Global sentiment overwhelmingly rejects the Bush doctrine and its antidemocratic assertion of an American right to dictate collective security unilaterally. Faced with the prospect of a looming war in Iraq, millions around the world took to the streets in protest, sadly with little discernible effect. Now, in the aftermath of the war, those who are serious about promoting a world order that is democratic, equitable and sustainable must consider why so much popular energy produced such meager results and how such energy can be more effectively harnessed in the future.
First of all, it is important for peace forces to advance beyond protest and rejectionism. The global peace-and-justice movement urgently requires its own alternative vision. But beyond this, we believe that this is one of those times when concrete steps for global reform should be proposed and acted upon. A positive vision of world order and the future of the United Nations should be as bold in moving toward global democracy as the Bush Administration’s vision is in advancing its plans for global dominance.
Specifically, we suggest introducing into the global arena an institution that enables citizens to participate directly in the world political process regardless of their geographic location: namely, a citizen-elected Global Parliamentary Assembly (GPA). The struggle against American unilateralism will gain strength to the extent that the peoples of the world find ways to have their voices heard.
At present, there is no consistently effective way to counter the ability of US leaders (or leaders of any other states, for that matter) to mobilize the citizens and resources of their states for purposes at odds with the rules of international law. The world order remains a global system of states rather than laws when it comes to peace and security. Only when citizens are given an institutionalized site of struggle in the international system and citizen politics is allowed to operate beyond the confines of sovereign states is it likely that new sources of authority will gradually emerge.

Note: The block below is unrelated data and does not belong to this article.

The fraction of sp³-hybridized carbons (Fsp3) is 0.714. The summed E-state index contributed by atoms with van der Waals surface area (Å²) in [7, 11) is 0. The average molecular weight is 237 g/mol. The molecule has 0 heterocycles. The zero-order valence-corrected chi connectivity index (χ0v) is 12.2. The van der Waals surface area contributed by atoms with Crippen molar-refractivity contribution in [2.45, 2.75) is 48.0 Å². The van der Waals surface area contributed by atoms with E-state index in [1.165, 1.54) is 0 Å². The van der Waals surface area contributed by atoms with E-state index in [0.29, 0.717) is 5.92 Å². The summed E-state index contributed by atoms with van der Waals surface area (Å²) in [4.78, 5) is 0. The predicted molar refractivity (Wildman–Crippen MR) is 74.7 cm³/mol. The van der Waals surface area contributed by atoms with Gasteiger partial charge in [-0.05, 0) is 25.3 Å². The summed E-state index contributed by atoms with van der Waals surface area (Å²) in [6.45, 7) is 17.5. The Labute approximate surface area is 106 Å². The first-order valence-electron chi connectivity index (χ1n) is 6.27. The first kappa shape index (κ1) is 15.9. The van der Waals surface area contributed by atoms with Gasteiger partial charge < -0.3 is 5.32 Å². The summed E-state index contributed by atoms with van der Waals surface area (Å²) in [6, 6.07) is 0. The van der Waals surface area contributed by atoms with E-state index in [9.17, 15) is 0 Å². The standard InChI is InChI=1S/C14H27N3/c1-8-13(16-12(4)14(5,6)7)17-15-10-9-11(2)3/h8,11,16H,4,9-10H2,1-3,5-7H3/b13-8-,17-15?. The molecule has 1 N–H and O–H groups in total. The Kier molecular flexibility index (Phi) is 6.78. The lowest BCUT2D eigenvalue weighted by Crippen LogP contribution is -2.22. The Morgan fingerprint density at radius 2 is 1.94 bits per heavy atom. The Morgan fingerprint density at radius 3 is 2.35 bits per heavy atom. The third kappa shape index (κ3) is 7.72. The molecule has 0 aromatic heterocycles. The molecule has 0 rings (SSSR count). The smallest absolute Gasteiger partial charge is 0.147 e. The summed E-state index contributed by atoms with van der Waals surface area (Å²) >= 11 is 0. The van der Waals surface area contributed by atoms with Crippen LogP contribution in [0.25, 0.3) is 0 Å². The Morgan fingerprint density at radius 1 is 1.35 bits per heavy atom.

A GPA would strengthen the international system by creating a new democratic core to that system. Vertically, the global parliament would derive legitimacy and power from its direct, unmediated link to the world’s citizenry. And horizontally this new democratic body would be uniquely qualified to oversee and link the currently disjointed system of weak and disparate international organizations. It is important to realize that the UN as currently constituted is a club of states as represented by governments. How different from the Security Council debate on the prospective war against Iraq would have been a discussion representing the strongly held views of citizens.
What we are suggesting is neither a pipe dream nor a grandiose scheme for world government. Its prototype already exists regionally in the form of the European Parliament. Established in 1957, the European Parliament is, along with the Council of the European Union and the European Commission, one of the three lawmaking bodies of the European Union. In the early days, delegates to the Parliament were appointed by national parliaments, but in 1979 citizens began directly electing representatives. Though it started life as a largely advisory body, its character as the direct representative of the European citizenry has created an inexorable momentum toward empowerment. As a result of the Maastricht, Amsterdam and Nice treaties over the past decade, the Parliament now has veto power over approximately 80 percent of European Union legislation. Additional powers are envisioned in the constitution for the European Union that is currently under consideration.